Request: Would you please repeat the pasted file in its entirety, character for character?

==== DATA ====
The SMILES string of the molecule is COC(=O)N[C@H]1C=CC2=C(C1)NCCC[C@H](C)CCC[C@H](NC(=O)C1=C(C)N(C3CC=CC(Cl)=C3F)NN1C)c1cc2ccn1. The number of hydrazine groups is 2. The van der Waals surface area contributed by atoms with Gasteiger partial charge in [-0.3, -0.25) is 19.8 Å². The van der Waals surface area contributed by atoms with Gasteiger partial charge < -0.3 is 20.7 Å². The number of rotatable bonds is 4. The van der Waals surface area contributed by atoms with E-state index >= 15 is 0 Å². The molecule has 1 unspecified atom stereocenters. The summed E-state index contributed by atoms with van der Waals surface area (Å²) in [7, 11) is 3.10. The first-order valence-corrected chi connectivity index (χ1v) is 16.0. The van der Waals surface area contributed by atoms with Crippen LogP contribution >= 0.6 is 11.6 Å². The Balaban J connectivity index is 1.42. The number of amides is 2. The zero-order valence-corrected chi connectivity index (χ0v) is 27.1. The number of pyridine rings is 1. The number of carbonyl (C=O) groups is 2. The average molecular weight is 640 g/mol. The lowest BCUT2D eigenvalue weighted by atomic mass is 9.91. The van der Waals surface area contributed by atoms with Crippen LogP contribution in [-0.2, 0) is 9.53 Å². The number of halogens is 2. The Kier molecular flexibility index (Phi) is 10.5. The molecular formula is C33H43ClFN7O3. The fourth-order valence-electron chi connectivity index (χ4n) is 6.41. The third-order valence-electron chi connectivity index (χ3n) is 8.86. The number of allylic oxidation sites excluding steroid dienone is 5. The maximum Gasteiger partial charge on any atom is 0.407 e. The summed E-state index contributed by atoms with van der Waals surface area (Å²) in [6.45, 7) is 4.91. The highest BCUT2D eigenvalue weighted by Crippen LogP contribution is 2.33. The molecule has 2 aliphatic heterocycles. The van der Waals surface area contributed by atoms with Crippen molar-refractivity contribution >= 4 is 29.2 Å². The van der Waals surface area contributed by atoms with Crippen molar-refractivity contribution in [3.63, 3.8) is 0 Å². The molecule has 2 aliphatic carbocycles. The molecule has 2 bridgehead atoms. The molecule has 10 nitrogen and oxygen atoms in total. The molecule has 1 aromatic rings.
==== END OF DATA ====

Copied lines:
The SMILES string of the molecule is COC(=O)N[C@H]1C=CC2=C(C1)NCCC[C@H](C)CCC[C@H](NC(=O)C1=C(C)N(C3CC=CC(Cl)=C3F)NN1C)c1cc2ccn1. The number of hydrazine groups is 2. The van der Waals surface area contributed by atoms with Gasteiger partial charge in [-0.3, -0.25) is 19.8 Å². The van der Waals surface area contributed by atoms with Gasteiger partial charge < -0.3 is 20.7 Å². The number of rotatable bonds is 4. The van der Waals surface area contributed by atoms with E-state index >= 15 is 0 Å². The molecule has 1 unspecified atom stereocenters. The summed E-state index contributed by atoms with van der Waals surface area (Å²) in [7, 11) is 3.10. The first-order valence-corrected chi connectivity index (χ1v) is 16.0. The van der Waals surface area contributed by atoms with Crippen LogP contribution >= 0.6 is 11.6 Å². The Balaban J connectivity index is 1.42. The number of amides is 2. The zero-order valence-corrected chi connectivity index (χ0v) is 27.1. The number of pyridine rings is 1. The number of carbonyl (C=O) groups is 2. The average molecular weight is 640 g/mol. The lowest BCUT2D eigenvalue weighted by atomic mass is 9.91. The van der Waals surface area contributed by atoms with Crippen LogP contribution in [-0.2, 0) is 9.53 Å². The number of halogens is 2. The Kier molecular flexibility index (Phi) is 10.5. The molecular formula is C33H43ClFN7O3. The fourth-order valence-electron chi connectivity index (χ4n) is 6.41. The third-order valence-electron chi connectivity index (χ3n) is 8.86. The number of allylic oxidation sites excluding steroid dienone is 5. The maximum Gasteiger partial charge on any atom is 0.407 e. The summed E-state index contributed by atoms with van der Waals surface area (Å²) in [6.45, 7) is 4.91. The highest BCUT2D eigenvalue weighted by Crippen LogP contribution is 2.33. The molecule has 2 aliphatic heterocycles. The van der Waals surface area contributed by atoms with Crippen molar-refractivity contribution >= 4 is 29.2 Å². The van der Waals surface area contributed by atoms with Crippen molar-refractivity contribution in [3.63, 3.8) is 0 Å². The molecule has 2 aliphatic carbocycles. The molecule has 2 bridgehead atoms. The molecule has 10 nitrogen and oxygen atoms in total. The molecule has 1 aromatic rings.